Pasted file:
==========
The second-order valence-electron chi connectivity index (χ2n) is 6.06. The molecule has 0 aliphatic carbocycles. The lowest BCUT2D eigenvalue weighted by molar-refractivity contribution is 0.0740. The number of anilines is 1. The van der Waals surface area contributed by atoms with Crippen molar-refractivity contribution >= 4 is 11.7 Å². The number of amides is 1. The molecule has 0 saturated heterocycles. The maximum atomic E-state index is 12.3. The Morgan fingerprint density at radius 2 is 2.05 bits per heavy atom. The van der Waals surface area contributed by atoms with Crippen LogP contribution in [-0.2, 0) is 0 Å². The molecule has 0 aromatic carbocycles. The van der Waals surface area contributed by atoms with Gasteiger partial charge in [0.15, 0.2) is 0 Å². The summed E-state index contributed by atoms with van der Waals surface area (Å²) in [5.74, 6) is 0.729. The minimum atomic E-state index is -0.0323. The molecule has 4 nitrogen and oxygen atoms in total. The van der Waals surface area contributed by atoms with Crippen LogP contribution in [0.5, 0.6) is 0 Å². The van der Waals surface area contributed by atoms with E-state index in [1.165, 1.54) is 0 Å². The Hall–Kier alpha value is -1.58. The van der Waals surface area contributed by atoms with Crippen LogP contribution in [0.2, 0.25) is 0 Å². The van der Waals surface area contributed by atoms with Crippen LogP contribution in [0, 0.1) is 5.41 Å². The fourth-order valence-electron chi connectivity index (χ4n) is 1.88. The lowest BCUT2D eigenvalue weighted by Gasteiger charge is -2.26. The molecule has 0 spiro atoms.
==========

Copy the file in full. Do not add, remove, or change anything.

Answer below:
The second-order valence-electron chi connectivity index (χ2n) is 6.06. The molecule has 0 aliphatic carbocycles. The lowest BCUT2D eigenvalue weighted by molar-refractivity contribution is 0.0740. The number of anilines is 1. The van der Waals surface area contributed by atoms with Crippen molar-refractivity contribution >= 4 is 11.7 Å². The number of amides is 1. The molecule has 0 saturated heterocycles. The maximum atomic E-state index is 12.3. The Morgan fingerprint density at radius 2 is 2.05 bits per heavy atom. The van der Waals surface area contributed by atoms with Crippen LogP contribution in [-0.2, 0) is 0 Å². The molecule has 0 aromatic carbocycles. The van der Waals surface area contributed by atoms with Gasteiger partial charge in [0.15, 0.2) is 0 Å². The summed E-state index contributed by atoms with van der Waals surface area (Å²) in [5.74, 6) is 0.729. The minimum atomic E-state index is -0.0323. The molecule has 4 nitrogen and oxygen atoms in total. The van der Waals surface area contributed by atoms with Crippen LogP contribution in [0.5, 0.6) is 0 Å². The van der Waals surface area contributed by atoms with E-state index in [1.165, 1.54) is 0 Å². The Hall–Kier alpha value is -1.58. The van der Waals surface area contributed by atoms with Crippen LogP contribution in [0.2, 0.25) is 0 Å². The van der Waals surface area contributed by atoms with Crippen LogP contribution in [0, 0.1) is 5.41 Å². The fourth-order valence-electron chi connectivity index (χ4n) is 1.88. The lowest BCUT2D eigenvalue weighted by Gasteiger charge is -2.26. The molecule has 0 spiro atoms.